There are many reasons why we jump out of bed at 4am to go for a training run, but primarily the very act of running always means we are challenging ourselves. No more challenging is when attempting to run 100 miles. Now a few of us at Ultra168 are veterans of the distance and also pretty darn good at it. Others, like yours truly find the distance a new challenge and one that is filled with trepidation and excitement in equal doses.
It goes without saying that the great thing about our sport is the camaraderie and knowledge we all possess that keeps us constantly learning and sharing. We know from previous posts that even the elites are constantly experimenting with new techniques, strategies, binning certain things, trying new things. This process of adaption and learning filters all the way through the sport to those thinking about stepping up to ultra distances for the first time.
This was no more evident at this years Western States 100, where the very nature of the lottery means a proportion of runners are potentially running 100 miles for the first time. What makes WS100 so special is the close proximity and everyday interaction you have with legends of the sport as well as the first timers. How many sports let you stand shoulder to shoulder to Kilian, Roes, Koerner, Mackey et al.
So one of the awesome takeaways I was lucky enough to be invited to capture on film was an evening put on by the legend of the sport and all round nice guy Andy Jones-Wilkins, 7 times finisher in the top 10 at WS100. He was able to pull together a panel of 4 elite runners who between them have over 40 “under 24 hour” finishers buckles who were more than happy to offer some tips and tricks. Throughout the evening the main topics on show were focussed on what it takes to tame the WS100 course and more importantly how to finish a 100 miler.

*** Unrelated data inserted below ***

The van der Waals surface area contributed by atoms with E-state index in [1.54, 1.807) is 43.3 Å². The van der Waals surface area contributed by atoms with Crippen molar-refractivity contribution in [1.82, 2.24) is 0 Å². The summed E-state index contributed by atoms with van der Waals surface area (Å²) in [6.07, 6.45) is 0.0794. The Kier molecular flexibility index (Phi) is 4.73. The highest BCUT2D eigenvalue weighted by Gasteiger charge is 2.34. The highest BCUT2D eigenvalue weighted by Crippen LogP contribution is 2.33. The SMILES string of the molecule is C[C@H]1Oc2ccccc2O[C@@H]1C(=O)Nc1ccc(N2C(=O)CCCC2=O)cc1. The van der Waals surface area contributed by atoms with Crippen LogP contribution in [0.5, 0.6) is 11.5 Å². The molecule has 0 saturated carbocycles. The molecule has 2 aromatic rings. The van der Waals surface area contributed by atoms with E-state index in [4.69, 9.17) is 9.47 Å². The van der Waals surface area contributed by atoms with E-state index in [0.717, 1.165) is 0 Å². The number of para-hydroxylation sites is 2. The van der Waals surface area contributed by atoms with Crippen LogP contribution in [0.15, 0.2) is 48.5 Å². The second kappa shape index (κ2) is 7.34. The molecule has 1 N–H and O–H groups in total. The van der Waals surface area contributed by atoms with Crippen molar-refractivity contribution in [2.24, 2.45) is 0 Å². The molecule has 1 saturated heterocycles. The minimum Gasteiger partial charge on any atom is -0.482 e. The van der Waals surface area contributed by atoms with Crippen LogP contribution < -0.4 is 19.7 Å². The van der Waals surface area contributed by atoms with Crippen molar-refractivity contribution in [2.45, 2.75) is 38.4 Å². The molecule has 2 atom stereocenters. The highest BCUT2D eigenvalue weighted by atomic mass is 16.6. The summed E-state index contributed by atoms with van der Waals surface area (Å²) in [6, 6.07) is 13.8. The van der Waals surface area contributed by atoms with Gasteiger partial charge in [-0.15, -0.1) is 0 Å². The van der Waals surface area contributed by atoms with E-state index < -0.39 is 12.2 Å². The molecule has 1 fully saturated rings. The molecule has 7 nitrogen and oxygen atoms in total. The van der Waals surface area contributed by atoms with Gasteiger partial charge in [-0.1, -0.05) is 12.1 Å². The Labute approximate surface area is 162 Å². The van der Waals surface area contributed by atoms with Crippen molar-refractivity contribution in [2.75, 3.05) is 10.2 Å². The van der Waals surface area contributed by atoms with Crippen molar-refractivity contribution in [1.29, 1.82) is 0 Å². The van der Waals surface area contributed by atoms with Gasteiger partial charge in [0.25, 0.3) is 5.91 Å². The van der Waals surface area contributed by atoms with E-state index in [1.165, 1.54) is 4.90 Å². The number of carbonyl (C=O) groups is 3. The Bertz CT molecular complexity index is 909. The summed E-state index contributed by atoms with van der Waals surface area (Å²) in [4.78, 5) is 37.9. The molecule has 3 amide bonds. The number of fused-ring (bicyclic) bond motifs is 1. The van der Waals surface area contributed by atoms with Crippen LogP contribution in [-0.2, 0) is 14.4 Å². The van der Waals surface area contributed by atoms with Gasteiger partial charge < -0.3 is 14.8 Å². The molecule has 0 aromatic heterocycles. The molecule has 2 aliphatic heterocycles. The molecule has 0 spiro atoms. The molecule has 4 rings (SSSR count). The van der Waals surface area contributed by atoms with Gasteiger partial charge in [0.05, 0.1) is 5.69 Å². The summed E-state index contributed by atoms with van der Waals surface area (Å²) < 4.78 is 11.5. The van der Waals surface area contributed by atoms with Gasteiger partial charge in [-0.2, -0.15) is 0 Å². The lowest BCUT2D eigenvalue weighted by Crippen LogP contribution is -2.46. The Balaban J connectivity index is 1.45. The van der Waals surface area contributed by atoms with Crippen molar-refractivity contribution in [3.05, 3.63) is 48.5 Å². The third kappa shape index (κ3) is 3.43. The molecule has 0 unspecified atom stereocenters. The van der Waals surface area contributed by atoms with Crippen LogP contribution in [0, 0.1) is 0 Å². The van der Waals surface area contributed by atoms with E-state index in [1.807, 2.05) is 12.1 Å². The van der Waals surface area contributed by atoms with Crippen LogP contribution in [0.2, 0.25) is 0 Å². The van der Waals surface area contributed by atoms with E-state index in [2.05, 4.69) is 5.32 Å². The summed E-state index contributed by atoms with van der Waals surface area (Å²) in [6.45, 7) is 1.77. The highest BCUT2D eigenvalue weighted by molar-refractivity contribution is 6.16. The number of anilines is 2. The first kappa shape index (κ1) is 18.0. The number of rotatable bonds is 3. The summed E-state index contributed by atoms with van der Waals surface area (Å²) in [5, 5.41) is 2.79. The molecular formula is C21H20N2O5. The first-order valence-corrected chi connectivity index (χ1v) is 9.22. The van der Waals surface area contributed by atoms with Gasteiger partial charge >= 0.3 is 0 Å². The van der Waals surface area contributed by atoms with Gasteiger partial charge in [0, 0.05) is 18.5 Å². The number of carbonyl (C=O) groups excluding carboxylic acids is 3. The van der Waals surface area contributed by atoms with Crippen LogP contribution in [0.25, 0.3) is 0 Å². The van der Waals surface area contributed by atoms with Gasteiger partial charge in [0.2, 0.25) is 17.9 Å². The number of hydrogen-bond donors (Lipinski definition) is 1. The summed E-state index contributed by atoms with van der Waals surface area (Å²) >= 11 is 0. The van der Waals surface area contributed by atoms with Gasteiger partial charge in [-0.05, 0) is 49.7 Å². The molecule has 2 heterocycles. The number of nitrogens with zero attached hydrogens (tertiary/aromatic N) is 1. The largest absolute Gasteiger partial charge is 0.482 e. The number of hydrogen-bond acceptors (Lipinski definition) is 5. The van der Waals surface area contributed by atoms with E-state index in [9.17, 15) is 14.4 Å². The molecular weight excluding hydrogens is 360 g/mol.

Three main themes/reasons for failure were covered in detail and over the coming days we will share these with you. AJW described what he calls the ‘Holy Trinity” of DNF’s :- Smashed Quads, Trashed Feet and Upset stomach. These 3 issues are the reasons the majority of us drop out of a race. Dealing with these in advance is ideally dealt with during our training, but what the panelist demonstrate on the video is how to deal with these issues should they come up on the day.
First cab off the rank is “dealing with a dodgy stomach” and how to dial in your nutrition.
In addition, we will also be posting the panelist views of pacers and also the passion you need to have to run a race successfully.
Ultra168 would like to thank Andy Jones-Wilkins for the opportunity to share his and his colleagues insights with us.